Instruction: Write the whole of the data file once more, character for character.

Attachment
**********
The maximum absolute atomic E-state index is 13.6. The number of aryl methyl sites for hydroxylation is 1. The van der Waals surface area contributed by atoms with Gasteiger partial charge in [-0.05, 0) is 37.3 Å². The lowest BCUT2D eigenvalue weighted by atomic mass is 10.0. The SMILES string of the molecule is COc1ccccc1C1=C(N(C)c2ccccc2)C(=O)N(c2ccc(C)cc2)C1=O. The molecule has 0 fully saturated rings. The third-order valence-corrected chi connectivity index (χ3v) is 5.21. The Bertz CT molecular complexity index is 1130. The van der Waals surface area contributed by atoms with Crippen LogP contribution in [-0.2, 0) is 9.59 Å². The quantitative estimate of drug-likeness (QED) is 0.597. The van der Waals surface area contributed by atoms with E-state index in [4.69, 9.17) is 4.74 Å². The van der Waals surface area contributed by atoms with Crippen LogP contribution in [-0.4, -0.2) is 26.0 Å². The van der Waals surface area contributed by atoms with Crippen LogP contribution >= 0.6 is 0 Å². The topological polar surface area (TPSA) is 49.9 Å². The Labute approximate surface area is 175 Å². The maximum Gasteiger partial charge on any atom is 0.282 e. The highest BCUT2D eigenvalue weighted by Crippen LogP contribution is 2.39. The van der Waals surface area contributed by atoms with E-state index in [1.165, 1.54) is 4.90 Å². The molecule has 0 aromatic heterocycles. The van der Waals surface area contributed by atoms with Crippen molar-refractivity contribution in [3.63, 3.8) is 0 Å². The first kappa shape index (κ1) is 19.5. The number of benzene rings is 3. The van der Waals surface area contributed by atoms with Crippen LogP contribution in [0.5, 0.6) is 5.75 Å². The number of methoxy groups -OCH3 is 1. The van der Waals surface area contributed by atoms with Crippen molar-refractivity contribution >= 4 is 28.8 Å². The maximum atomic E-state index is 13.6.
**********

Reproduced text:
The maximum absolute atomic E-state index is 13.6. The number of aryl methyl sites for hydroxylation is 1. The van der Waals surface area contributed by atoms with Gasteiger partial charge in [-0.05, 0) is 37.3 Å². The lowest BCUT2D eigenvalue weighted by atomic mass is 10.0. The SMILES string of the molecule is COc1ccccc1C1=C(N(C)c2ccccc2)C(=O)N(c2ccc(C)cc2)C1=O. The molecule has 0 fully saturated rings. The third-order valence-corrected chi connectivity index (χ3v) is 5.21. The Bertz CT molecular complexity index is 1130. The van der Waals surface area contributed by atoms with Crippen LogP contribution in [-0.2, 0) is 9.59 Å². The quantitative estimate of drug-likeness (QED) is 0.597. The van der Waals surface area contributed by atoms with E-state index in [4.69, 9.17) is 4.74 Å². The van der Waals surface area contributed by atoms with Crippen LogP contribution in [-0.4, -0.2) is 26.0 Å². The van der Waals surface area contributed by atoms with Crippen LogP contribution >= 0.6 is 0 Å². The topological polar surface area (TPSA) is 49.9 Å². The Labute approximate surface area is 175 Å². The maximum Gasteiger partial charge on any atom is 0.282 e. The highest BCUT2D eigenvalue weighted by Crippen LogP contribution is 2.39. The van der Waals surface area contributed by atoms with E-state index in [1.165, 1.54) is 4.90 Å². The molecule has 0 aromatic heterocycles. The van der Waals surface area contributed by atoms with Crippen molar-refractivity contribution in [3.63, 3.8) is 0 Å². The first kappa shape index (κ1) is 19.5. The number of benzene rings is 3. The van der Waals surface area contributed by atoms with Crippen LogP contribution in [0.5, 0.6) is 5.75 Å². The number of methoxy groups -OCH3 is 1. The van der Waals surface area contributed by atoms with Crippen molar-refractivity contribution >= 4 is 28.8 Å². The maximum atomic E-state index is 13.6.